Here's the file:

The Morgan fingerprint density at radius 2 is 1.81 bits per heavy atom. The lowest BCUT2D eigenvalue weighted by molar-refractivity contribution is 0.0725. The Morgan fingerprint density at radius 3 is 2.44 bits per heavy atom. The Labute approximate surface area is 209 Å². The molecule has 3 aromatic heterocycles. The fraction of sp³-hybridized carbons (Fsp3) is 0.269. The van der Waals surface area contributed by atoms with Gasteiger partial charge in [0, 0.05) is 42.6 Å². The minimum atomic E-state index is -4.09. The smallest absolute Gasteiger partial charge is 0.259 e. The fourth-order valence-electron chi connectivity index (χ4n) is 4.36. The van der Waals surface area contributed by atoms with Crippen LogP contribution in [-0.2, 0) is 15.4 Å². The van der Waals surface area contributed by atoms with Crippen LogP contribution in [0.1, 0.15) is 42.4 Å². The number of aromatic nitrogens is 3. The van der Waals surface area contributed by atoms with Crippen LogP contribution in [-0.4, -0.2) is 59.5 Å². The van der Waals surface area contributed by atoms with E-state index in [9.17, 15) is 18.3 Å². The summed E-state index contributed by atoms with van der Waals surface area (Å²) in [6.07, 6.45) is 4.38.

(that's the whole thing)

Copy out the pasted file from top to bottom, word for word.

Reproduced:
The Morgan fingerprint density at radius 2 is 1.81 bits per heavy atom. The lowest BCUT2D eigenvalue weighted by molar-refractivity contribution is 0.0725. The Morgan fingerprint density at radius 3 is 2.44 bits per heavy atom. The Labute approximate surface area is 209 Å². The molecule has 3 aromatic heterocycles. The fraction of sp³-hybridized carbons (Fsp3) is 0.269. The van der Waals surface area contributed by atoms with Gasteiger partial charge in [0, 0.05) is 42.6 Å². The minimum atomic E-state index is -4.09. The smallest absolute Gasteiger partial charge is 0.259 e. The fourth-order valence-electron chi connectivity index (χ4n) is 4.36. The van der Waals surface area contributed by atoms with Crippen LogP contribution in [-0.2, 0) is 15.4 Å². The van der Waals surface area contributed by atoms with Crippen LogP contribution in [0.1, 0.15) is 42.4 Å². The number of aromatic nitrogens is 3. The van der Waals surface area contributed by atoms with Crippen LogP contribution in [-0.4, -0.2) is 59.5 Å². The van der Waals surface area contributed by atoms with E-state index in [9.17, 15) is 18.3 Å². The summed E-state index contributed by atoms with van der Waals surface area (Å²) in [6.07, 6.45) is 4.38.